A sunrise is a thing of beauty—unless it’s peering mockingly at you through your blinds after a sleepless night. In that case, the breaking dawn is an unpleasant reminder that your last chances for sleep are slipping away.
Insomnia can be frustrating—believe me, I know. I have been struggling with it for a year now, since the birth of my last son. Since then I have researched just about every possible cause and remedy, lucky for you!
I want to share with you a guide to sleeping better, coming from my own research and personal experience. Please keep in mind that I am not a doctor, and that seeing your doctor for a check-up and blood work can help you find the best treatment option.
Step 1: Find the Underlying Cause
What do you think is causing your insomnia? Are you stressed? Are your hormones imbalanced? Do you have a poor diet? When I first started having sleep problems, I did a little brainstorming. I knew I was post-partum and that I had additional mood changes. I began journaling and tracking my menstrual cycle and a pattern began to emerge; most of my insomnia was happening right when my estrogen levels peaked before ovulation. A daily health journal is a great way to keep track of your diet and exercise, and to identify potential triggers for your insomnia.
Step 2: Strive for Better Health
You may not be able to pinpoint exactly what is causing your sleep problems, which is why a holistic approach to healing is best. You might find that a few dietary and lifestyle changes are all that is needed to sleep better. Use the tips below to greatly improve your chances getting a good night’s sleep.
Wake early and exercise- I could have separated these into 2 points, but I chose to put them together because the combination of the 2 is doubly effective in combating insomnia. I find that my chances for sleep are the best when I have been up since the sunrise and have resisted the urge to take a nap during the day. Exercise has countless health benefits, including reducing inflammation which is an underlying cause of many illnesses. Exercise also helps tire the body so it doesn’t feel restless at night, especially if you sit at a desk for most of the day.
Try waking with the sunrise and doing several rounds of sun salutations. This should get your blood flowing while also getting you centered for the day.
Avoid overstimulation before bedtime- I know I will have trouble sleeping when I find my thoughts are churning close to bedtime. Overstimulation is a huge trigger for insomnia, so try to avoid any type of media or activity that gets your adrenaline pumping. Too much light from screens can also interfere with the release of your sleep hormone, melatonin. Try and dim the lights and avoid all screens at least an hour before you plan to go to bed.
Reduce stimulants and inflammatory foods- Its common sense to quit stimulants like caffeine all together when you are fighting insomnia, but a more mild caffeine such as green or white tea before noon should be fine. Consider trading your coffee for bone broth, it will give you energy as well as replenish your minerals.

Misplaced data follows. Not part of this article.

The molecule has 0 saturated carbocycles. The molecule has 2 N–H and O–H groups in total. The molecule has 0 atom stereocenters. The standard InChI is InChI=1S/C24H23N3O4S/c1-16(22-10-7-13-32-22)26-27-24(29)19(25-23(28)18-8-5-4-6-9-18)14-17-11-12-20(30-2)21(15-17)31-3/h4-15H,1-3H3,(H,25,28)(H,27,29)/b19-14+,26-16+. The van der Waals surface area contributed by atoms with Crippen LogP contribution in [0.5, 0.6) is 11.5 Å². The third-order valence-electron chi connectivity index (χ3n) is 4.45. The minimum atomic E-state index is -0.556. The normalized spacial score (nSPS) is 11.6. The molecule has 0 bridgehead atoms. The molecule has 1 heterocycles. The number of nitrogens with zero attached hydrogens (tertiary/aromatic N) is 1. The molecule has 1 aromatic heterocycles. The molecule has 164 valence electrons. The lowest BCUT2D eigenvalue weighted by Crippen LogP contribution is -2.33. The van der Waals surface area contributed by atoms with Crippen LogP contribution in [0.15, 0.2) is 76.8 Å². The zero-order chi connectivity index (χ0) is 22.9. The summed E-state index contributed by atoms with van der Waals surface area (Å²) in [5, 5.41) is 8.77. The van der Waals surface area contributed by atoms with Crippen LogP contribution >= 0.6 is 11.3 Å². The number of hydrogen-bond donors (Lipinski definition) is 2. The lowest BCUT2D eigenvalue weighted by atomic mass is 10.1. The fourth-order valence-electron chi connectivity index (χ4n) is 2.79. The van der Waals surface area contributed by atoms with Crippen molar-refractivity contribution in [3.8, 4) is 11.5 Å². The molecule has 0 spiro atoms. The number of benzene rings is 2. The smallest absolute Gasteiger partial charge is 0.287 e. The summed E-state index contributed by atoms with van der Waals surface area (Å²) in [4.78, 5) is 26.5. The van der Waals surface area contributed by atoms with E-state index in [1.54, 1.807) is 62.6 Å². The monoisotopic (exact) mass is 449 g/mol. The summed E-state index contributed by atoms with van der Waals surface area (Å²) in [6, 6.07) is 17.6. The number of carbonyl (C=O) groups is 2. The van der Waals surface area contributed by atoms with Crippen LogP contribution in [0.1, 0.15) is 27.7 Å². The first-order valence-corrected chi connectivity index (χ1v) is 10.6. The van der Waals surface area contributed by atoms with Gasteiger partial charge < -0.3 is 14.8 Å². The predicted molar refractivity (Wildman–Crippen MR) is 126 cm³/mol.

Chronic inflammation in the body contributes to all sorts of illnesses. Eating a diet consisting of whole foods and avoiding known inflammatory foods like sugar (from processed foods), and alcohol can help reduce that inflammation and improve your health.
Support healthy hormones- For women, your monthly cycle is a reflection of your overall health. If you have PMS, painful or irregular periods, you may want to research ways to soothe and regulate your hormones. In my case, my hormones had everything to do with my insomnia. Reading up on the subject and tracking my cycle has been instrumental in my healing process.
Supplement magnesium- It’s been said that if you live in the modern world, you are probably deficient in magnesium. Entire books have been written about the wonders of this mineral, and it is highly recommended for improved sleep. Magnesium supports a healthy nervous system and may reduce anxiety. Try taking Magnesium in a form that is easy for your body to absorb, like Magnesium Glycinate. Be cautious when researching on your own and taking supplements; they can be just as powerful as prescription medication and can have interactions with other drugs. Start slow and start one new supplement at a time so you will know if you have a reaction to it.
A Word about Sleep Aids
Sometimes, you don’t have time to wait for your new healthy lifestyle to take effect—you need some sleep now. So what are your best options?
Prescription sleeping pills are notorious for having serious side effects that are ironically much worse than the insomnia itself. I have heard horror stories of sleep walking, making phone calls while asleep and feeling drowsy and out of it into the next day. I would urge you to avoid these if possible.
Low dose melatonin supplements are generally considered safe, but shouldn’t be used on a regular basis.
Diphenhydramine, also known as Benedryl or Z-Quil is an antihistamine that causes drowsiness in most people (for some it has the opposite effect). It is widely used and considered safe, but also should not be used on a regular basis.
It’s best to talk with your doctor about your options when it comes to sleep aids. Hopefully you will only have an occasional need for them, once your body starts thanking you for adopting a healthier lifestyle and better sleep habits.
Remember to listen to your body—it will tell you what it needs to sleep well, stop dreading the dawn, and meet each sunrise with a smile.
Can you gift yourself 4 minutes for a sweet Savasana? A favourite yoga pose that restores us, any time of day:
Short Relaxation – Savasana
Benefits: Savasana unites the mind, body, emotions and spiritual aspects of the self together. It relieves physical and mental fatigue and soothes the sympathetic nervous system.